An adaptation that does the mistake of sticking too close to its source material. The novel is a fascinating blend of existential horror and crude comedy, with a weird story structure that pulled me right in when I read it this summer. Said structure unfortunately doesn’t translate well to film. There is just no flow to anything here. The whole thing comes off as a series of strange set pieces, and at the end, I was left with a lot of things unanaswered. And then I realized I didn’t care much.
Fail Safe (Stephen Frears, 2000)
Much like the 1964 original, this is a powerful war story that’s handled about as well as could be expected – although it doesn’t outdo the first film in any way. It would be easy to dismiss this one as a good-but-unnecessary remake, but it does have one interesting thing going for it: it was performed and aired live on TV. You can kind of tell at times from the camera work. It doesn’t make the film better in any way, but it’s a neat idea. Viewed as just a movie, this is a good one indeed, but my recommendation would still be to first watch the original and treat this one as a subsequent curiosity.
City Island (Raymond De Felitta, 2009)
A film that slides very neatly into the Dysfunctional Family Dramedy file. There are similarities in both tone and content to films like Little Miss Sunshine, Smart People, and others. It’s a subgenre I generally like, and I sure liked this one. Liked. Not loved. City Island plays things a too safe and formulaic to be great. Its running theme of the effects of secrets kept from loved ones is shallowly explored, although it does find some nice moments of real humor in it. The real stand-out quality about the movie is Andy Garcia‘s convincing lead performance, a role that among other things calls for him to pretend to be a really great amateur actor. He aces it, and he does so by deliberately channelling Robert De Niro, and he effing is De Niro. It’s quite spectacular. Julianna Margulies and Emily Mortimer provide strong supporting turns as well. It all makes for a very solid, if not extremely memorable, experience.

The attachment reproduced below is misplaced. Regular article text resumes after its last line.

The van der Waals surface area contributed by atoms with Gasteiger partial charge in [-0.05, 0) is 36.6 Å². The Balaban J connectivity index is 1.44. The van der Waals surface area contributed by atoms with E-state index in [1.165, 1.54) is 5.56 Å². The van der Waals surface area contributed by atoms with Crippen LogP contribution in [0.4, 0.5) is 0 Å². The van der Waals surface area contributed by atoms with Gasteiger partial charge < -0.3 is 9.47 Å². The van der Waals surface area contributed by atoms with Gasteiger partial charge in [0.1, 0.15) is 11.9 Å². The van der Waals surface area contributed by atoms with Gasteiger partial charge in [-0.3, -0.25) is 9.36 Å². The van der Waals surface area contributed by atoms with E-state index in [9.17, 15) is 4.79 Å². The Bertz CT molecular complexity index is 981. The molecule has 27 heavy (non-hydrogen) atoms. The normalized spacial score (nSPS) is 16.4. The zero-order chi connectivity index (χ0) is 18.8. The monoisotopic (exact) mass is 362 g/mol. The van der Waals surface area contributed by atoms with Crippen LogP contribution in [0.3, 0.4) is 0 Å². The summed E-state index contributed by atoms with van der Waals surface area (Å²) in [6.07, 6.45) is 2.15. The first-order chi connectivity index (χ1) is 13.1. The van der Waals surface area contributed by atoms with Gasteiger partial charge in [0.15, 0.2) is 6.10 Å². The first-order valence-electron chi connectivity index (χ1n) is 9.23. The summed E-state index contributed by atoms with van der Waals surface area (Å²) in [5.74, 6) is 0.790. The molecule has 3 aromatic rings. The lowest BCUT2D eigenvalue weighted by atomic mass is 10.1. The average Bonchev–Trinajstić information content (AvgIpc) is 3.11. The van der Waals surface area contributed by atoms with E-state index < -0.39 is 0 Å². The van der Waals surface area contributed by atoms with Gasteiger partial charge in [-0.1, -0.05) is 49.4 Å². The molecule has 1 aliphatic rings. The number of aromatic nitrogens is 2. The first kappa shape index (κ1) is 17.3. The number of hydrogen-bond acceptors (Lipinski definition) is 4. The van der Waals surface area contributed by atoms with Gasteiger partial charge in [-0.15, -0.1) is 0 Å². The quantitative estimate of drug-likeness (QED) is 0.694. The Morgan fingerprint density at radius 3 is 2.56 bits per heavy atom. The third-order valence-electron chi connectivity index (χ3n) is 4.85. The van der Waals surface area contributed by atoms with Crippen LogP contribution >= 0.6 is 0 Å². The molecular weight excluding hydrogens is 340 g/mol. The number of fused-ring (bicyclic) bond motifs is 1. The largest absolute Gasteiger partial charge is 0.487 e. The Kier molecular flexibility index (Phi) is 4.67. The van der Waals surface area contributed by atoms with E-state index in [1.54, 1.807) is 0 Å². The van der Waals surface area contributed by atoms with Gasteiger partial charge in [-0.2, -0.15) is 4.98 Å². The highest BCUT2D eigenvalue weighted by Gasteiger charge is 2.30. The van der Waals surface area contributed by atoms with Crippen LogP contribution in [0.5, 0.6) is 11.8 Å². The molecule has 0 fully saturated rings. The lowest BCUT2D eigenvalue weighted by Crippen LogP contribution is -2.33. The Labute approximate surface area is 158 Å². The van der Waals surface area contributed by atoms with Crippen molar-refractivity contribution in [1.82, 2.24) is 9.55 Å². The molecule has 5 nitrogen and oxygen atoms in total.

Match Point (Woody Allen, 2005)
The acting and the dialogue are certainly there, as they tend to be in Allen’s films. It’s a drama with interesting themes of morality, greed, and lust. The problem is that the hee-hawing middle portion is a bit of a drag, and the conclusion is handled too swiftly. Despite these issues, this is another solid outing from the director.
Oslo, August 31st (Joachim Trier, 2011)
Not merely a film about addiction, but one about isolation and the dark futility of life – or at least that’s how our main character here sees it. Anders Danielsen Lie offers a great portrayal of a recovering drug addict, flawlessly showing how impossible it feels for him to just “pull himself together.” He drifts around Norway’s capital, goes to a job interview, meets old friends, and tries to take stock of his life. A stark and grim view of the world through the eyes of a broken soul is what’s on tap here, and it’s harrowing stuff.
5 Broken Cameras (Emad Burnat & Guy Davidi, 2011)
Palestinian journalist Emad Burnat documents his village’s non-violent resistance against encroaching Israeli settlers. The title of the film reveals five things to come out of it. Having this story told from the inside, along with footage of the villagers normal life, lends this one an unshakeable authenticity. It’s a long struggle, spanning 5 years, and every Friday the people protest. Their resolve is admirable, and makes for a powerful film.
Les Misérables (Tom Hooper, 2012)
Wonderfully visualized musical, with strong acting. Hugh Jackman has never been better, and Samantha Barks and Eddie Redmayne make for pleasant new acquaintances for me. The hype is true, though; Anne Hathaway easily steals the show here, and is worthy of all the praise she has gotten and more. Her “I Dreamed a Dream” is easily among the very best scenes of 2012. Goosebumps all the way. I’ve been going back and forth on what score to give this, but somewhere around my 4th time seeing it in 9 days to figure it out, I realized that I was seeing it for the 4th time in 9 days. Yeah, this one gets the top score. Read more about my obsession with Les Mis here.
Winter Light (Ingmar Bergman, 1963)
Religion is a fascinating subject to me, especially that fuzzy region where some discover it and others lose it. This one deals with the latter scenario, with a priest (Gunnar Björnstrand) wrestling with doubts. Not as visually striking as some other Bergman films I’ve seen, but the story and its themes makes up for it nicely.
It’s All Gone Pete Tong (Michael Dowse, 2004)